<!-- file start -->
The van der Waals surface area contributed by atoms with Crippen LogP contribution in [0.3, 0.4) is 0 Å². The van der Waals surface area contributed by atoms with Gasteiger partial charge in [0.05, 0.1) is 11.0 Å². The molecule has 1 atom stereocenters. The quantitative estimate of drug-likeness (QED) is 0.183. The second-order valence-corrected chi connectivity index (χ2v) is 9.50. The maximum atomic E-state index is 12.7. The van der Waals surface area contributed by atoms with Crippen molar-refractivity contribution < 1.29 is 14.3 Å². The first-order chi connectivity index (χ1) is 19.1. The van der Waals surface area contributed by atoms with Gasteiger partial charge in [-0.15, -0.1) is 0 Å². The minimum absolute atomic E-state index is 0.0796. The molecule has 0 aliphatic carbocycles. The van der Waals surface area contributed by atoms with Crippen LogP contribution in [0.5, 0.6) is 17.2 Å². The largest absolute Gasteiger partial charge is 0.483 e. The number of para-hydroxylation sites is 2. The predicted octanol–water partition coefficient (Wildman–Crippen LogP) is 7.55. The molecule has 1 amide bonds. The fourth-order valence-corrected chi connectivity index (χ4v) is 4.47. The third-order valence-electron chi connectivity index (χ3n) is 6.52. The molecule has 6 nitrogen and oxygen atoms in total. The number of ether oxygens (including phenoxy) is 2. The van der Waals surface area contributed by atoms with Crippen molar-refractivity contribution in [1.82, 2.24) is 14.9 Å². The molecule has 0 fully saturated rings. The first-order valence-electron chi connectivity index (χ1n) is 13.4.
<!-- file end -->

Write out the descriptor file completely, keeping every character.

The van der Waals surface area contributed by atoms with Crippen LogP contribution in [0.3, 0.4) is 0 Å². The van der Waals surface area contributed by atoms with Gasteiger partial charge in [0.05, 0.1) is 11.0 Å². The molecule has 1 atom stereocenters. The quantitative estimate of drug-likeness (QED) is 0.183. The second-order valence-corrected chi connectivity index (χ2v) is 9.50. The maximum atomic E-state index is 12.7. The van der Waals surface area contributed by atoms with Crippen molar-refractivity contribution < 1.29 is 14.3 Å². The first-order chi connectivity index (χ1) is 19.1. The van der Waals surface area contributed by atoms with Gasteiger partial charge in [-0.15, -0.1) is 0 Å². The minimum absolute atomic E-state index is 0.0796. The molecule has 0 aliphatic carbocycles. The van der Waals surface area contributed by atoms with Crippen LogP contribution in [0.5, 0.6) is 17.2 Å². The largest absolute Gasteiger partial charge is 0.483 e. The number of para-hydroxylation sites is 2. The predicted octanol–water partition coefficient (Wildman–Crippen LogP) is 7.55. The molecule has 1 amide bonds. The fourth-order valence-corrected chi connectivity index (χ4v) is 4.47. The third-order valence-electron chi connectivity index (χ3n) is 6.52. The molecule has 6 nitrogen and oxygen atoms in total. The number of ether oxygens (including phenoxy) is 2. The van der Waals surface area contributed by atoms with Crippen molar-refractivity contribution in [1.82, 2.24) is 14.9 Å². The molecule has 0 fully saturated rings. The first-order valence-electron chi connectivity index (χ1n) is 13.4.